Do you ever find you need help overcoming writer’s block? What does this look like? You need to create a legal nurse consulting report but you are stuck. How do you begin? Here are 6 tips to getting started overcoming writer’s block.
1. Get the basics right.
Look at what is holding you back. Are you not sure about
- What the issues are in the case
- Who the attorney is representing
- The deadline
Get clarity from your client. You can’t do a great job without understanding the framework of your work product. Be sure you identify the issues foremost in the attorney’s mind, knowing you may uncover previously hidden issues as well.
Know who hired you. This sounds simple, but I once received an expert report written by one of the experts subcontracting for our company. She wrote a beautiful report – if she was a defense expert. Unfortunately she had been hired by the plaintiff’s attorney.
Thank goodness we caught it when proofreading the report before it went to the attorney. As a result of this experience, we immediately took steps in our letters and emails to experts to reinforce who our client was.
Be clear on when your work product is needed. Don’t allow procrastination to keep you from starting the report way too close to the deadline for everyone’s comfort. I call this “brinkmanship”.
Brinkmanship is the art or practice of pursuing a dangerous policy to the limits of safety before stopping, typically in politics.
2. Overcoming writer’s block mean checking your mindset
Are you inexperienced and afraid of bungling the work product? Do you believe that if you spent just a little more time (and a little more time which becomes a lot of time) that you could get the report perfect? Are you worried you will spend too much time or get distracted by side issues?
Remember that your mindset can be your worst enemy. Believe in yourself. You have nursing background that gives you great insight into medical issues and makes you valuable as a legal nurse consultant. Likely you know more about medicine and how the healthcare system functions than does your client.
The only way you get experience is by doing reports. And also keep in mind that perfectionism can paralyze you to the point that you can’t start a report for fear it won’t be perfect.
3. Disconnect from your distractions.
Turn off email. Don’t surf the internet. Unplug or mute your phone. Have someone in charge of your children, if you have young kids, or work after they go to bed. Don’t sabotage your work time by allowing distractions to pull you away from what you are writing. If you have to check email, set a timer so that you resume working after a 5 minute break.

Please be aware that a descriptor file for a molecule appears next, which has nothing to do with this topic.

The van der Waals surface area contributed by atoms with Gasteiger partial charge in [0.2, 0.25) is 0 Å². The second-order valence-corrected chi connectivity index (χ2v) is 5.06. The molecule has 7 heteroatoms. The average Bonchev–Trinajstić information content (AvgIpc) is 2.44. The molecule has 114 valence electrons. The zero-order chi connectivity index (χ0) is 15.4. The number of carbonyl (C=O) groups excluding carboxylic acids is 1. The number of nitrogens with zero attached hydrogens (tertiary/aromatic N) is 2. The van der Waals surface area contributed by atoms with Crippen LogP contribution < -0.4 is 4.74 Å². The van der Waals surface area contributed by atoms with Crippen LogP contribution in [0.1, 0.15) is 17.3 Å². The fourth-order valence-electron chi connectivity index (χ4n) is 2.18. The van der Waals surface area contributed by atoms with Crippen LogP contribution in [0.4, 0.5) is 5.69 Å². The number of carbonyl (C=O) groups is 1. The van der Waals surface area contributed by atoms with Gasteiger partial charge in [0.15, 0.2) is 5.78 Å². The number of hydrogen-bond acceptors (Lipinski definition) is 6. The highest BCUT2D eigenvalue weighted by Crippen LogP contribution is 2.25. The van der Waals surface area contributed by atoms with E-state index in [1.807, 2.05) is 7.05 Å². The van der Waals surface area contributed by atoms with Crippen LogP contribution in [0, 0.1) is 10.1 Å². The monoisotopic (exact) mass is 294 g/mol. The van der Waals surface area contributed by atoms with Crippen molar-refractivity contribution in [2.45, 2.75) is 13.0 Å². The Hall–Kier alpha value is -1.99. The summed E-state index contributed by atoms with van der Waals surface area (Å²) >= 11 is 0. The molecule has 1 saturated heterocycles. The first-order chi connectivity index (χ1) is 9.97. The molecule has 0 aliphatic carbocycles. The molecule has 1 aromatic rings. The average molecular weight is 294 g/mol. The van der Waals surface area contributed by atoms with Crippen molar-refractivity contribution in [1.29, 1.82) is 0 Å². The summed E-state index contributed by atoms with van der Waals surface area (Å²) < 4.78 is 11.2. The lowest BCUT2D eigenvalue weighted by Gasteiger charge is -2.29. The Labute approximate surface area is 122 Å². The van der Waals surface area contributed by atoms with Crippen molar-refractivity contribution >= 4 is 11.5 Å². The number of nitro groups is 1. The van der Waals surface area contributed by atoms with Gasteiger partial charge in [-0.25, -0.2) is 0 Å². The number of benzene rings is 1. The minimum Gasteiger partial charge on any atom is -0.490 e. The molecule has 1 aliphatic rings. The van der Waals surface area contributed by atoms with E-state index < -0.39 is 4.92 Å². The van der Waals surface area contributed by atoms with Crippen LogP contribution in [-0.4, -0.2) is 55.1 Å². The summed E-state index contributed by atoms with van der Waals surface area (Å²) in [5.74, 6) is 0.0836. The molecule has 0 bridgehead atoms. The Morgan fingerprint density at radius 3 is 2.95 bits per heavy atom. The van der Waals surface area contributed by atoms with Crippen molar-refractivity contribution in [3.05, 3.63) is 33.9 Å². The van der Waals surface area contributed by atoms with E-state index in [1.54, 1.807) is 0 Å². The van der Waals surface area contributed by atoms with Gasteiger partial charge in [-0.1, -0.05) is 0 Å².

4. Write first, and then edit.
I recommend making an outline of the points you want to cover in your report. It will help the flow and enable you to make sure you are covering the topic. Don’t get stuck by a section of your report, or the need to find the perfect phrase. You will find your word flow will improve as you write.
You will always have the opportunity to go back and edit or fine tune your report – that is, if you don’t wait until the last minute to write it.
5. Copy and paste from other reports.
Do you have certain types of reports that you create over and over? Let’s say you are a long term care expert who commonly cites the Federal regulations that govern nursing home care. Save those sections as files, and copy and paste them into an expert report.
If you commonly define certain medical terms, set up a vocabulary file and keep adding to it. I have saved files that explain the Glasgow Coma Score, stages of pressure sores, muscle strength testing, pain assessment tools, and many other explanations I typically insert into my reports.
Be very careful, however, that you do not copy and paste case specific material. I proofread a report for an expert who had used sections of another report she had written – but did not delete the other patient’s name and identifying information.
6. Stick to your deadline.
Set and stick to a deadline. Put it in your calendar. Know that the sooner you get the report done, the sooner you get to pay yourself for your work (by being able to use the retainer you received). Stay focused and you will have no difficulty overcoming writer’s block.
Pat Iyer is the author of The Writing Handbook for Legal Nurse Consultants, which shares many practical suggestions for polishing your legal nurse consulting work product. She has written more than one thousand legal nurse consulting reports.